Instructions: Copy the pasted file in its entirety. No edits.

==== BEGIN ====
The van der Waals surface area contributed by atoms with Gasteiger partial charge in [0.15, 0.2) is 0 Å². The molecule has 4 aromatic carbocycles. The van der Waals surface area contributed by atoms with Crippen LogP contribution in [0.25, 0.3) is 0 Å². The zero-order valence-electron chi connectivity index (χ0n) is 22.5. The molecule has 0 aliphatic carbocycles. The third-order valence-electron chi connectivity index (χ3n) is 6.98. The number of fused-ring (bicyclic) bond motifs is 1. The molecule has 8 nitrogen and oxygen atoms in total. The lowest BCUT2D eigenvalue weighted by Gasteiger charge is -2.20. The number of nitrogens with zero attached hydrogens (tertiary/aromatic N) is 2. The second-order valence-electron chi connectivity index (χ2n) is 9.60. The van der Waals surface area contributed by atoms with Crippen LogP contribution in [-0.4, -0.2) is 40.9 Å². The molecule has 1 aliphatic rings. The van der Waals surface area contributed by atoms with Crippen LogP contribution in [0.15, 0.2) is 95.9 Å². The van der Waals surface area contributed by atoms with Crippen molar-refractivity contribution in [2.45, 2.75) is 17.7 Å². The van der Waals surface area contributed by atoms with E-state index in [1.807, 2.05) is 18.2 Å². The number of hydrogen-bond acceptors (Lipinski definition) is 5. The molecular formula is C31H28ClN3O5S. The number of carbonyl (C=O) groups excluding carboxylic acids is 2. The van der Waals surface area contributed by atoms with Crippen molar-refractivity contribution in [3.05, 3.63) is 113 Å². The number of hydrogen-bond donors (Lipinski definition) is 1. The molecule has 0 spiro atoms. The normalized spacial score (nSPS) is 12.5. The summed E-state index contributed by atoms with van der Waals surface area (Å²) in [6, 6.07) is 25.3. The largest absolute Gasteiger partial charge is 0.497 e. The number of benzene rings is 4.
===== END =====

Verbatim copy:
The van der Waals surface area contributed by atoms with Gasteiger partial charge in [0.15, 0.2) is 0 Å². The molecule has 4 aromatic carbocycles. The van der Waals surface area contributed by atoms with Crippen LogP contribution in [0.25, 0.3) is 0 Å². The zero-order valence-electron chi connectivity index (χ0n) is 22.5. The molecule has 0 aliphatic carbocycles. The third-order valence-electron chi connectivity index (χ3n) is 6.98. The number of fused-ring (bicyclic) bond motifs is 1. The molecule has 8 nitrogen and oxygen atoms in total. The lowest BCUT2D eigenvalue weighted by Gasteiger charge is -2.20. The number of nitrogens with zero attached hydrogens (tertiary/aromatic N) is 2. The second-order valence-electron chi connectivity index (χ2n) is 9.60. The van der Waals surface area contributed by atoms with Crippen LogP contribution in [-0.4, -0.2) is 40.9 Å². The molecule has 1 aliphatic rings. The van der Waals surface area contributed by atoms with Crippen LogP contribution in [0.15, 0.2) is 95.9 Å². The van der Waals surface area contributed by atoms with Crippen molar-refractivity contribution in [2.45, 2.75) is 17.7 Å². The van der Waals surface area contributed by atoms with E-state index in [1.807, 2.05) is 18.2 Å². The number of hydrogen-bond acceptors (Lipinski definition) is 5. The molecular formula is C31H28ClN3O5S. The number of carbonyl (C=O) groups excluding carboxylic acids is 2. The van der Waals surface area contributed by atoms with Crippen molar-refractivity contribution in [3.05, 3.63) is 113 Å². The number of hydrogen-bond donors (Lipinski definition) is 1. The molecule has 0 spiro atoms. The normalized spacial score (nSPS) is 12.5. The summed E-state index contributed by atoms with van der Waals surface area (Å²) in [6, 6.07) is 25.3. The largest absolute Gasteiger partial charge is 0.497 e. The number of benzene rings is 4.